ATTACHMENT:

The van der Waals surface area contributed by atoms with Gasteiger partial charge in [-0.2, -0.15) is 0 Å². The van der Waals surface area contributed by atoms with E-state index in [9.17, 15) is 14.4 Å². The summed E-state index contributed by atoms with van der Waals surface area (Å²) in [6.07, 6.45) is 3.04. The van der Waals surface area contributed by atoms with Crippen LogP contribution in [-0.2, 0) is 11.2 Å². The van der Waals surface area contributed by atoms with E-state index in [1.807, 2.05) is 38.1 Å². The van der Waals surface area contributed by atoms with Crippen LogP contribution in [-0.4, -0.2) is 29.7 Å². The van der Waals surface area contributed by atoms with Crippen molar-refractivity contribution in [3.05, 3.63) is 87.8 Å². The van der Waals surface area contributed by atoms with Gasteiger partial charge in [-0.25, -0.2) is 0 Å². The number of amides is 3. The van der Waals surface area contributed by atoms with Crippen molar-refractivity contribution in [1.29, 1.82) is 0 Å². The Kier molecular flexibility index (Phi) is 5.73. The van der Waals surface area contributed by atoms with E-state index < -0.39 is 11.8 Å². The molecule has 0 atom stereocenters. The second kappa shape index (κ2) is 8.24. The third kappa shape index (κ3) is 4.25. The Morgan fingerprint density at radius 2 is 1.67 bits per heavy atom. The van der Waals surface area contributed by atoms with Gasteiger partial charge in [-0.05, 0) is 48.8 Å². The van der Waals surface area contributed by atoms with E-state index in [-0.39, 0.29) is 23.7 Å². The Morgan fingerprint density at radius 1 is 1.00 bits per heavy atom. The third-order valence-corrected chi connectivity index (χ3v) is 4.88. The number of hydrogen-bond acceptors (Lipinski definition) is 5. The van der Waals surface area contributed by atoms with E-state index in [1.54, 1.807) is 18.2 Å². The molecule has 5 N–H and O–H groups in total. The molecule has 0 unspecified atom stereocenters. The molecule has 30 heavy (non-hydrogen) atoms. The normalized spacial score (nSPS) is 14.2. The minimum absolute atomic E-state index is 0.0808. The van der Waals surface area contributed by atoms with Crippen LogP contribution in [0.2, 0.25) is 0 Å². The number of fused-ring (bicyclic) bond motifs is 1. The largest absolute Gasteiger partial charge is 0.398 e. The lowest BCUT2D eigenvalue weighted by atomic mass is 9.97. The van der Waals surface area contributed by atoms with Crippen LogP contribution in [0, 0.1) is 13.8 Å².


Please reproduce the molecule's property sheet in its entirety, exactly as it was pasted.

The van der Waals surface area contributed by atoms with Gasteiger partial charge in [-0.2, -0.15) is 0 Å². The van der Waals surface area contributed by atoms with E-state index in [9.17, 15) is 14.4 Å². The summed E-state index contributed by atoms with van der Waals surface area (Å²) in [6.07, 6.45) is 3.04. The van der Waals surface area contributed by atoms with Crippen LogP contribution in [-0.2, 0) is 11.2 Å². The van der Waals surface area contributed by atoms with E-state index in [1.807, 2.05) is 38.1 Å². The van der Waals surface area contributed by atoms with Crippen LogP contribution in [-0.4, -0.2) is 29.7 Å². The van der Waals surface area contributed by atoms with Crippen molar-refractivity contribution in [3.05, 3.63) is 87.8 Å². The van der Waals surface area contributed by atoms with Gasteiger partial charge in [-0.25, -0.2) is 0 Å². The number of amides is 3. The van der Waals surface area contributed by atoms with Crippen molar-refractivity contribution in [1.29, 1.82) is 0 Å². The Kier molecular flexibility index (Phi) is 5.73. The van der Waals surface area contributed by atoms with E-state index < -0.39 is 11.8 Å². The molecule has 0 atom stereocenters. The second kappa shape index (κ2) is 8.24. The third kappa shape index (κ3) is 4.25. The Morgan fingerprint density at radius 2 is 1.67 bits per heavy atom. The van der Waals surface area contributed by atoms with Gasteiger partial charge in [-0.05, 0) is 48.8 Å². The van der Waals surface area contributed by atoms with E-state index in [-0.39, 0.29) is 23.7 Å². The Morgan fingerprint density at radius 1 is 1.00 bits per heavy atom. The third-order valence-corrected chi connectivity index (χ3v) is 4.88. The number of hydrogen-bond acceptors (Lipinski definition) is 5. The van der Waals surface area contributed by atoms with E-state index in [1.54, 1.807) is 18.2 Å². The molecule has 5 N–H and O–H groups in total. The molecule has 0 unspecified atom stereocenters. The molecule has 30 heavy (non-hydrogen) atoms. The normalized spacial score (nSPS) is 14.2. The minimum absolute atomic E-state index is 0.0808. The van der Waals surface area contributed by atoms with Crippen LogP contribution in [0.2, 0.25) is 0 Å². The number of fused-ring (bicyclic) bond motifs is 1. The largest absolute Gasteiger partial charge is 0.398 e. The lowest BCUT2D eigenvalue weighted by atomic mass is 9.97. The van der Waals surface area contributed by atoms with Crippen LogP contribution in [0, 0.1) is 13.8 Å².